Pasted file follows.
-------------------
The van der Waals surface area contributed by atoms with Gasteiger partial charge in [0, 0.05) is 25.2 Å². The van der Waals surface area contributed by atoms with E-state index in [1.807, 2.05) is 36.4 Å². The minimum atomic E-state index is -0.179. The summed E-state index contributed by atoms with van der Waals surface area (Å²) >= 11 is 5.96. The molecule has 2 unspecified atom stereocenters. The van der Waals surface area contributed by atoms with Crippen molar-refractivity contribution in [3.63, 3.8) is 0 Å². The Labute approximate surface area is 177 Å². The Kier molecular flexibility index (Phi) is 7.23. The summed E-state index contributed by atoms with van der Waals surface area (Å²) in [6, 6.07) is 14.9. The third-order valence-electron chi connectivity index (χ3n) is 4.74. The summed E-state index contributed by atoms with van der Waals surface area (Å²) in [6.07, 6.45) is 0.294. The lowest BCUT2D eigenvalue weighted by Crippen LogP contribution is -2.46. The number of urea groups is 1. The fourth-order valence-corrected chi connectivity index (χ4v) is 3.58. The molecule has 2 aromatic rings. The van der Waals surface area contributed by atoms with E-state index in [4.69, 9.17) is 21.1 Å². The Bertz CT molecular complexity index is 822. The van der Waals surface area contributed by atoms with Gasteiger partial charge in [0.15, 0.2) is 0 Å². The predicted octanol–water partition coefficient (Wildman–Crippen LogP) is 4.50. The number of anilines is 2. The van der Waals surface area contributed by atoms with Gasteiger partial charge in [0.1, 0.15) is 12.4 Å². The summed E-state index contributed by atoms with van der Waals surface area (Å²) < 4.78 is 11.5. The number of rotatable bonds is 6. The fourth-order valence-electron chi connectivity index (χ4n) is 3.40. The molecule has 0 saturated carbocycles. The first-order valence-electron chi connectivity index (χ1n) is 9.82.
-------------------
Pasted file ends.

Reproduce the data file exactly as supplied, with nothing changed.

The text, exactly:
The van der Waals surface area contributed by atoms with Gasteiger partial charge in [0, 0.05) is 25.2 Å². The van der Waals surface area contributed by atoms with E-state index in [1.807, 2.05) is 36.4 Å². The minimum atomic E-state index is -0.179. The summed E-state index contributed by atoms with van der Waals surface area (Å²) >= 11 is 5.96. The molecule has 2 unspecified atom stereocenters. The van der Waals surface area contributed by atoms with Crippen molar-refractivity contribution in [3.63, 3.8) is 0 Å². The Labute approximate surface area is 177 Å². The Kier molecular flexibility index (Phi) is 7.23. The summed E-state index contributed by atoms with van der Waals surface area (Å²) in [6, 6.07) is 14.9. The third-order valence-electron chi connectivity index (χ3n) is 4.74. The summed E-state index contributed by atoms with van der Waals surface area (Å²) in [6.07, 6.45) is 0.294. The lowest BCUT2D eigenvalue weighted by Crippen LogP contribution is -2.46. The number of urea groups is 1. The fourth-order valence-corrected chi connectivity index (χ4v) is 3.58. The molecule has 2 aromatic rings. The van der Waals surface area contributed by atoms with E-state index in [4.69, 9.17) is 21.1 Å². The Bertz CT molecular complexity index is 822. The van der Waals surface area contributed by atoms with Gasteiger partial charge in [0.15, 0.2) is 0 Å². The predicted octanol–water partition coefficient (Wildman–Crippen LogP) is 4.50. The number of anilines is 2. The van der Waals surface area contributed by atoms with Gasteiger partial charge in [0.1, 0.15) is 12.4 Å². The summed E-state index contributed by atoms with van der Waals surface area (Å²) < 4.78 is 11.5. The number of rotatable bonds is 6. The fourth-order valence-electron chi connectivity index (χ4n) is 3.40. The molecule has 0 saturated carbocycles. The first-order valence-electron chi connectivity index (χ1n) is 9.82.